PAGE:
A Valuable Lesson From The Ledger Security Breach

Hackers are pervasive. If there is valuable data out there – and a lot of it is more valuable than you think – they are after it. Centralized data systems are particularly vulnerable. Ledger, a world leader in hardware wallets, was the latest victim – or sinner.

Here is everything you need to know about the Ledger security breach, and how to avoid such breaches in the future. You should look at this data breach as a valuable lesson for any kind of online shopping you do.

What is the Ledger Security Breach About?

Let’s start with what happened:

  • On July 14th, a bug bounty hunter warned Ledger about a breach in its data base
  • An “unauthorized third party” or hacker, gained access to Ledger customer data
  • The breach exposed names, addresses, email addresses and even phone numbers of Ledger customers
  • There are no reports of security breaches at any other level, so your funds should be safe

How does this Affect you?

If you think that if your private keys are safe then everything is ok, then you are wrong. Personal data is very sensitive. Hackers who have access to your address, email address, phone number and name, can use that information for:

  • Social engineering attacks, in which they use the data to get your passwords from certain service providers – like your cell phone provider
  • Brute force attacks on your email passwords – yes, many people still use their date of birth or other personal data in those
  • Targeted attacks directed at you through your inbox – in which they pretend to be Ledger employees and persuade you to give up your mnemonic or 24-word private key backup

Violent Actors can go Even Further!

A hacker who gains access to your cell phone provider account or email, can use that information to attack you on several other fronts. Think about 2FA security mechanisms that rely on your phone number for example.

Many exchanges require an SMS code to grant you access to your account even after you type your password.

Targeted attacks in which you end up giving up your private keys are also possible. Many people fall for these man in the middle attacks and other such scams, even if they are aware of them. We are not paying attention to these at all times; our minds cannot stay in a state of constant awareness.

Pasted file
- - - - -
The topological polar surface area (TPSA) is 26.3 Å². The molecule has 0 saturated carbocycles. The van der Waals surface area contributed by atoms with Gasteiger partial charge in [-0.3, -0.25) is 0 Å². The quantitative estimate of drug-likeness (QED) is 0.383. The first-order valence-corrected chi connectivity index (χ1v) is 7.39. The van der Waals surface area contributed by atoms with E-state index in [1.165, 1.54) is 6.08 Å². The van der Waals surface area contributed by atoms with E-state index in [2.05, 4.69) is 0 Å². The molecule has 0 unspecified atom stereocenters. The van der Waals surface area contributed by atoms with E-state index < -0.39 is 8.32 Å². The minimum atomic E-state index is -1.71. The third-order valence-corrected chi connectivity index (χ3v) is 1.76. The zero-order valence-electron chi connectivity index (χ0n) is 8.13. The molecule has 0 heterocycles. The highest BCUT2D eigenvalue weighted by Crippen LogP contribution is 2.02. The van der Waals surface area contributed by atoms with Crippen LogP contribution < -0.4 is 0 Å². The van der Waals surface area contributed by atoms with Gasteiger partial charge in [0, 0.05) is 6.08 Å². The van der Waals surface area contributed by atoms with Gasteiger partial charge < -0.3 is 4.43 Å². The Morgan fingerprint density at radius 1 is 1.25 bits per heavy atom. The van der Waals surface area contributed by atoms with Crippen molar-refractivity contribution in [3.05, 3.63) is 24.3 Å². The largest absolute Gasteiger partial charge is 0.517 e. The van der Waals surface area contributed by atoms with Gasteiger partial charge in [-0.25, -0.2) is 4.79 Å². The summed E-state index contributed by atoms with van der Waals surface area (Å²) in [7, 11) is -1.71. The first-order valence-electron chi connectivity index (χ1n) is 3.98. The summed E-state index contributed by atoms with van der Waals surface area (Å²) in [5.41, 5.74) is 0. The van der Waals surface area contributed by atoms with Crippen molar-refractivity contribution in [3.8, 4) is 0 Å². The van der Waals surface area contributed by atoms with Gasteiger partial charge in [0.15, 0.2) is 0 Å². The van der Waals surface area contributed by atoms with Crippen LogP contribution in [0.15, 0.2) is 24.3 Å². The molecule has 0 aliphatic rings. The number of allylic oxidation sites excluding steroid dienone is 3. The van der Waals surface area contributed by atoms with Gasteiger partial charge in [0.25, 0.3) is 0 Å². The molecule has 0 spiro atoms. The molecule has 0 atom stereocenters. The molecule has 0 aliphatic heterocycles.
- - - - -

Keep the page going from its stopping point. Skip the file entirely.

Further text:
This is probably the deepest vulnerability that hackers might exploit. Violent actors that know you purchased a Ledger device and have your address, might attempt the infamous $5 Dollar Wrench Attack.

They will most likely use the element of surprise to get to you while your awareness level is at its lowest: at 2am when people generally sleep!

The $5 Dollar Wrench Attack

Violent attacks on cryptocurrency holders are not new. Security experts have warned about them since the earliest days of the Bitcoin booms and even before. These are popularly known as the $5 Dollar Wrench Attacks.

The premise of this type of attack is that the cheapest way to get a password or some kind of valuable piece of confidential information from you, is to tie you to a chair and beat you senseless with a $5 dollar wrench.

Unfortunately, since cryptocurrency transactions are immutable and pseudonymous – at least – it is hard to catch the attacker once you give them access to your private keys to stop the beating.

$5 Dollar Wrench Attack Precedents

A $5 Dollar Wrench Attack is not some random exaggeration or paranoid speculation. Cryptocurrency holders have suffered this kind of attack before.

On February 10th, 2019, a 39-year-old Bitcoin trader was brutally attacked in his house. His 4-year-old daughter was there. The attackers locked the girl in a room and proceeded to drill holes in the trader’s leg.

They also waterboarded the trader and hung him from his neck. The attackers were after his cryptocurrency.

So, Where is the Lesson Here?

If the hacker or hackers who got hold of Ledger customer information are violent, they might be tempted to cross-check the data with Twitter accounts or other social media accounts in which traders tend to brag about how much money they make trading Bitcoin or other cryptocurrencies. If they find someone prominent enough, they might attack them.

To avoid a dreaded $5 Dollar Wrench Attack following the Ledger security breach, you should keep the following in mind:

  • Maintain the highest level of secrecy possible
  • Don’t disclose the fact that you hold Bitcoin or other cryptocurrencies
  • If you are afraid of exposure through previous social media posts, erase them. Erasing your social media accounts altogether might be a better step
  • Make sure you have enough hardware to protect your software – to paraphrase Jameson Lopp

Following the Ledger Security Breach

Remember, if hackers have your data, there is little else you can do now. You can prevent future attacks if you take care of your vulnerabilities:

  • Companies like Ledger always keep customer data for marketing purposes
  • These data bases are always vulnerable – even tech giants like Twitter are vulnerable

To protect yourself:

  • Use fake email addresses or email addresses that do not have your name in them
  • Sign up for encrypted email addresses on services like Protonmail or Tutanota
  • Get a burner phone or pay as you go phone that is not connected to your personal data and use that number for your internet accounts and purchases
  • Ship everything to a PO box and if you can, get an alias for that PO box as well

Today it was Ledger, Tomorrow no One Knows!

These lessons apply to everything you buy online and every service you use online. Almost every company behaves exactly like Ledger. This security breach can happen to anyone at any given time on any kind of online retail outfit or service, whether you use Bitcoin or not. Make sure you take the necessary steps to stay safe!

Warning: Division by zero in /home/customer/www/ on line 131